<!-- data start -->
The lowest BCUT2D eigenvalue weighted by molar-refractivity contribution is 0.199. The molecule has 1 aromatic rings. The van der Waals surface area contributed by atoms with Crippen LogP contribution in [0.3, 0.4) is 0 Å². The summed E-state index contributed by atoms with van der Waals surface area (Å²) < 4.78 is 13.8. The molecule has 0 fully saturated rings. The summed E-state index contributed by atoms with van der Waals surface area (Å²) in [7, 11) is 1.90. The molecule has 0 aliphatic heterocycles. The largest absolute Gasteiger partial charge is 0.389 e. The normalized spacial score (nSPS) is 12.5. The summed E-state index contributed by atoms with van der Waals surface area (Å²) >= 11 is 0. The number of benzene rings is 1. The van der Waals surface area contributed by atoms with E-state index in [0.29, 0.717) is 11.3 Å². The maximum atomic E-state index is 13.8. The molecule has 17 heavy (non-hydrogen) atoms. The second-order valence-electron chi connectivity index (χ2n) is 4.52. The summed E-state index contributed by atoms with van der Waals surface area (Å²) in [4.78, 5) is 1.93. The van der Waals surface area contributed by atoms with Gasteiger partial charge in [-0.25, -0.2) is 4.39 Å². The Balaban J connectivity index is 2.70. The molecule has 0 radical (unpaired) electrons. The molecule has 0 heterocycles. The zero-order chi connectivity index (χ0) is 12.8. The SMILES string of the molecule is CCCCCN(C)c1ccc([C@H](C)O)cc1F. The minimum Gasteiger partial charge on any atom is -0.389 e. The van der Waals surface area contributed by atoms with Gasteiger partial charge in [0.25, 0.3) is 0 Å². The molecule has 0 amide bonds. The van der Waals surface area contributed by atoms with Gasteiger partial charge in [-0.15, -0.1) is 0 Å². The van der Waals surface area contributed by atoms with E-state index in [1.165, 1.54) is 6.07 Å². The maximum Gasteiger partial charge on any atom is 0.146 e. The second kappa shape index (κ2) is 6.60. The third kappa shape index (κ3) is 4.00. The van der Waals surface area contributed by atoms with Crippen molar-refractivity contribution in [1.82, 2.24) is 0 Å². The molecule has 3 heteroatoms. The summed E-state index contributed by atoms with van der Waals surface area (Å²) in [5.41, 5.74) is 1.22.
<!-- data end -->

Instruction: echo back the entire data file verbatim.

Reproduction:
The lowest BCUT2D eigenvalue weighted by molar-refractivity contribution is 0.199. The molecule has 1 aromatic rings. The van der Waals surface area contributed by atoms with Crippen LogP contribution in [0.3, 0.4) is 0 Å². The summed E-state index contributed by atoms with van der Waals surface area (Å²) < 4.78 is 13.8. The molecule has 0 fully saturated rings. The summed E-state index contributed by atoms with van der Waals surface area (Å²) in [7, 11) is 1.90. The molecule has 0 aliphatic heterocycles. The largest absolute Gasteiger partial charge is 0.389 e. The normalized spacial score (nSPS) is 12.5. The summed E-state index contributed by atoms with van der Waals surface area (Å²) >= 11 is 0. The number of benzene rings is 1. The van der Waals surface area contributed by atoms with E-state index in [0.29, 0.717) is 11.3 Å². The maximum atomic E-state index is 13.8. The molecule has 17 heavy (non-hydrogen) atoms. The second-order valence-electron chi connectivity index (χ2n) is 4.52. The summed E-state index contributed by atoms with van der Waals surface area (Å²) in [4.78, 5) is 1.93. The van der Waals surface area contributed by atoms with Gasteiger partial charge in [-0.25, -0.2) is 4.39 Å². The Balaban J connectivity index is 2.70. The molecule has 0 radical (unpaired) electrons. The molecule has 0 heterocycles. The zero-order chi connectivity index (χ0) is 12.8. The SMILES string of the molecule is CCCCCN(C)c1ccc([C@H](C)O)cc1F. The minimum Gasteiger partial charge on any atom is -0.389 e. The van der Waals surface area contributed by atoms with Gasteiger partial charge in [0.25, 0.3) is 0 Å². The molecule has 0 amide bonds. The van der Waals surface area contributed by atoms with Gasteiger partial charge in [-0.15, -0.1) is 0 Å². The van der Waals surface area contributed by atoms with E-state index in [1.165, 1.54) is 6.07 Å². The maximum Gasteiger partial charge on any atom is 0.146 e. The second kappa shape index (κ2) is 6.60. The third kappa shape index (κ3) is 4.00. The van der Waals surface area contributed by atoms with Crippen molar-refractivity contribution in [1.82, 2.24) is 0 Å². The molecule has 3 heteroatoms. The summed E-state index contributed by atoms with van der Waals surface area (Å²) in [5.41, 5.74) is 1.22.